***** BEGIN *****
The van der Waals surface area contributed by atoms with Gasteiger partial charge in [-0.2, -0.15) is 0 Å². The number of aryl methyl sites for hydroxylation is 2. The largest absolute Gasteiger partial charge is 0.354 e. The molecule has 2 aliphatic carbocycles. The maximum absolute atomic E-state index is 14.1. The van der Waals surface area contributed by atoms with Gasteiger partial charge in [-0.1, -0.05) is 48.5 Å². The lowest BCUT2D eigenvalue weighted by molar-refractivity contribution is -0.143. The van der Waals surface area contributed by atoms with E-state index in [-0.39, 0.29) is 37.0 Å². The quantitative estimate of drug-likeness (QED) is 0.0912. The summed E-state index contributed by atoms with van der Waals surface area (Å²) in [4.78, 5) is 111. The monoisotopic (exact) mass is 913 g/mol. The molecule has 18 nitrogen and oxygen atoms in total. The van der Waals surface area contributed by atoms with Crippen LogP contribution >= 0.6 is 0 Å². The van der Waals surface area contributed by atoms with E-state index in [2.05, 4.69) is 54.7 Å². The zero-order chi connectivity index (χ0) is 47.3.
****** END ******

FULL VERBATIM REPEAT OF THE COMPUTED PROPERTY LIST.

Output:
The van der Waals surface area contributed by atoms with Gasteiger partial charge in [-0.2, -0.15) is 0 Å². The number of aryl methyl sites for hydroxylation is 2. The largest absolute Gasteiger partial charge is 0.354 e. The molecule has 2 aliphatic carbocycles. The maximum absolute atomic E-state index is 14.1. The van der Waals surface area contributed by atoms with Gasteiger partial charge in [-0.1, -0.05) is 48.5 Å². The lowest BCUT2D eigenvalue weighted by molar-refractivity contribution is -0.143. The van der Waals surface area contributed by atoms with E-state index in [-0.39, 0.29) is 37.0 Å². The quantitative estimate of drug-likeness (QED) is 0.0912. The summed E-state index contributed by atoms with van der Waals surface area (Å²) in [4.78, 5) is 111. The monoisotopic (exact) mass is 913 g/mol. The molecule has 18 nitrogen and oxygen atoms in total. The van der Waals surface area contributed by atoms with Crippen LogP contribution >= 0.6 is 0 Å². The van der Waals surface area contributed by atoms with E-state index in [2.05, 4.69) is 54.7 Å². The zero-order chi connectivity index (χ0) is 47.3.